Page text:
This is citrus harvesting season in Florida, where oranges make up the largest part of an industry that contributes $8 billion a year to the state economy. Yet, few know that the citrus business owes much of its success to the U.S. military.
The frantic effort to feed the troops who fought overseas in World War II led to orange juice becoming an American breakfast staple.
A 1942 Army Quartermaster training film emphasizes that nutrition science is now used to plan Army meals. And that included plenty of vitamin C to prevent scurvy in both land and Naval forces.
“The lack of vitamin C is a real thing especially when you’re in warfare and you might not be getting vitamin C in your regular old ration. You’re basically going to be getting calories,” said Matthew Eng, a historian who wrote an article on the Florida Citrus Commission for the U.S. Naval Historical Foundation.
Florida Growers Drafted
But the military needed a way to get vitamin C to overseas troops. Fresh fruit wasn’t an option because of shipping and spoilage. So they launched a huge effort to increase the production of a Florida beverage that wasn’t very popular at the time - canned orange juice.
Ben Hill Griffin III’s family had several citrus groves in the town of Frostproof and throughout central Florida. When the war broke out, the government came calling.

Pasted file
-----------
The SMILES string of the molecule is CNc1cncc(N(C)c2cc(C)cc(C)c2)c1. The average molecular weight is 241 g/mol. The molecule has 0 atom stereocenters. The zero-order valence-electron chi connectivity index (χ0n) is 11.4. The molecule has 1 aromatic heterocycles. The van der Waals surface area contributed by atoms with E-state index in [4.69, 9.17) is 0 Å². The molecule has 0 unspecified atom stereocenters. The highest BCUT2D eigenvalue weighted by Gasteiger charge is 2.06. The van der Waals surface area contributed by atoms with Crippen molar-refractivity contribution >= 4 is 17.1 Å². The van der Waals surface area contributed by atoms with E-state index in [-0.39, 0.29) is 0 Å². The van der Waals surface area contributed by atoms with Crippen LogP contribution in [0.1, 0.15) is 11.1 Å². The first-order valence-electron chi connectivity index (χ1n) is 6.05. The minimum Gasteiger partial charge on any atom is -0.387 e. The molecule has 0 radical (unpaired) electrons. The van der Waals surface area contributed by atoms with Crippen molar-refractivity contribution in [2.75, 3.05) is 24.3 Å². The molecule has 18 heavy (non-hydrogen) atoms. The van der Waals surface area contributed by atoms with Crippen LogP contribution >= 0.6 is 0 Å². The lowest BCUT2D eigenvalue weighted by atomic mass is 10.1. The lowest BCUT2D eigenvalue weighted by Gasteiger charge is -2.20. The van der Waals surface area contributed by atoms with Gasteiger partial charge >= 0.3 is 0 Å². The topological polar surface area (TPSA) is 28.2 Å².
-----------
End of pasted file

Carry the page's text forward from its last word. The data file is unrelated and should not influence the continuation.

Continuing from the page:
“We had fresh citrus that we would deliver to the government to be dispersed to the troops, and we also had canned orange juice and canned grapefruit juice,” Griffin said. “I dare say that the quality at that time was not as good as what we put up today, but that was the matter of not having the refrigeration.”
The military needed so much juice that Griffin and other growers expanded - planting an additional 100,000 acres in the 1940s.
Then came the challenge of processing all that fruit.
The federal government stepped up again. It had some of the 10,000 POWs in Florida help build a huge plant with the citrus growers’ cooperative. That 65-acre plant, Citrus World, in Lake Wales still produces orange juice today.
“A lot of the infrastructure that’s here, what you don’t see the underground, the piping and all, was actually constructed by German prisoners of war,” said Chip Hendry, CFO at Citrus World Inc. - the parent company of the cooperative now known as Florida’s Natural. “And I imagine these fellas were glad just to have something to do.”
Florida Outshines California
During the war - Florida surpassed California in orange production.
But the state’s real windfall came just as the war ended. The Florida Citrus Commission and the U.S. Department of Agriculture quietly worked together during the war to develop a better way to preserve orange juice. Their discovery was frozen concentrate orange juice.
It didn’t come in time to be shipped to the troops, but Florida's Natural CEO Bob Behr said frozen OJ became a big hit when those veterans returned from the war and started families.
“We were largely a grapefruit industry prior to the 1940s,” Behr said. “It was the emergence of orange juice during the war effort and then following that with frozen concentrate that really put orange juice on the map here in this country. Before long, it was on everybody’s breakfast table,” Behr said.
And the popularity of frozen OJ from Florida lasted for decades. Behr said that is until the 1980s when consumers’ tastes started to shift to the “not from concentrate” OJ that can be poured directly from the carton.